From: Dan Fleming
I try to avoid them, but I have to admit that I fell for one of those biased political statements on Facebook. You may know the kind. An opinionated statement is posted, believed by the author to be God’s own truth. Then come the responses in “comments.” They usually fall along the lines of either “You tell ‘em brother/sister” or “It’s thinking like that is what’s wrong with this country.” I guess I followed along because I recognized the name of a friend as the composer of the original post.
What really caught my attention was that at least two of the commenters ended their statements with, “If you don’t agree, just scroll on down.” They were un-inviting opposing views. Worse than that, they assumed the readers who disagreed would cower and be silent. Too often they would be correct. The thought made me remember that famous quote by Edmund Burke who said, “The only thing necessary for the triumph of evil is for good men to do nothing.” I don’t want to do nothing, but I know weighing in on an argument on Facebook is usually fruitless. Let me be clear, I do not believe at all that folks that share their opinions on Facebook are promoting evil, whether I agree with them or not. My concern is the seemingly growing number who “do nothing” by avoiding their due diligence as a citizen in a democratic society.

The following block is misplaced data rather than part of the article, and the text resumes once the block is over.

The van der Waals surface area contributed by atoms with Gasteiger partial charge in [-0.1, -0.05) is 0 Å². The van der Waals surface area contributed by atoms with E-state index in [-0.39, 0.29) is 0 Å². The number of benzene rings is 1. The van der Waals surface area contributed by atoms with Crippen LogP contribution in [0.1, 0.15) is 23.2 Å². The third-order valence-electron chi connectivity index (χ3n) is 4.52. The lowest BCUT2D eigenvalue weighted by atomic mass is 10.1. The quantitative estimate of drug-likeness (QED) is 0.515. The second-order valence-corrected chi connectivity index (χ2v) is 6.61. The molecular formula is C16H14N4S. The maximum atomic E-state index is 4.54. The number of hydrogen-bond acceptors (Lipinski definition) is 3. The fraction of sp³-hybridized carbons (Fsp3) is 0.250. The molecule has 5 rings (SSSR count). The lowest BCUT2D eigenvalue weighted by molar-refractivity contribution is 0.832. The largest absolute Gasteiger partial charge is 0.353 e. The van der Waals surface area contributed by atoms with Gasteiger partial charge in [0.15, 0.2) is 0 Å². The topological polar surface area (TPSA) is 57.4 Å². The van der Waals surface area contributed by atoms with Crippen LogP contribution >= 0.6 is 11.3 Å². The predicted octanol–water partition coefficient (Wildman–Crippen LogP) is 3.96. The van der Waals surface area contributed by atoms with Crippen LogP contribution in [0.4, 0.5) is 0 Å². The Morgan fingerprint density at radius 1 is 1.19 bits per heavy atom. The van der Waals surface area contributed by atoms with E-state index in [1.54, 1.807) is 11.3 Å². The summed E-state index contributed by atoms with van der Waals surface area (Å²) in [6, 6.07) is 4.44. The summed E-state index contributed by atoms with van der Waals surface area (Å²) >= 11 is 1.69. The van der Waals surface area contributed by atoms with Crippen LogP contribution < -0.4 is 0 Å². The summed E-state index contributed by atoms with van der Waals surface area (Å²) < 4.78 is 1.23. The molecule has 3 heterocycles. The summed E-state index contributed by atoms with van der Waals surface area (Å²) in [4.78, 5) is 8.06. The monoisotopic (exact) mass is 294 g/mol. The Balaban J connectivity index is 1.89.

Partisanship is a disease that has spread to epidemic proportions with no cure in site. It is good to know one’s own values and priorities. However, when values and priorities completely inhibit empathy and critical thinking America becomes a little less great.
As students we learn the meaning of empathy; “The vicarious experiencing of the feelings, thoughts, or attitudes of another.” This takes effort. When empathy is practiced, behavior is greatly improved. Perhaps this is the reason versions of empathy are stressed with the very young.
Critical thinking is something else: “The mental process of reviewing clear, rational thoughts based on evidence to reach an answer or conclusion.” Critical thinking takes courage. To be a critical thinker, one must abandon the opinions of others, who may even be respected friends and relatives. Things change over time, and the basis for others’ opinions may no longer be true. Critical thinking requires work. It takes a bit of reading and research. It also takes the seeking out of truly balanced information. For instance, listening, reading or watching news stories that leave you in total agreement, honest critical thinking is probably not taking place.
It is my dream that America would be a place where Democrats, Republicans, Libertarians, independents and others would look critically at their own affiliated groups as well as the opposition. It would be a place where citizens would make truly informed comments to others and truly informed decisions in the voting booth. It would be a place where issues were scrutinized and ideals were not defined as “them or us.”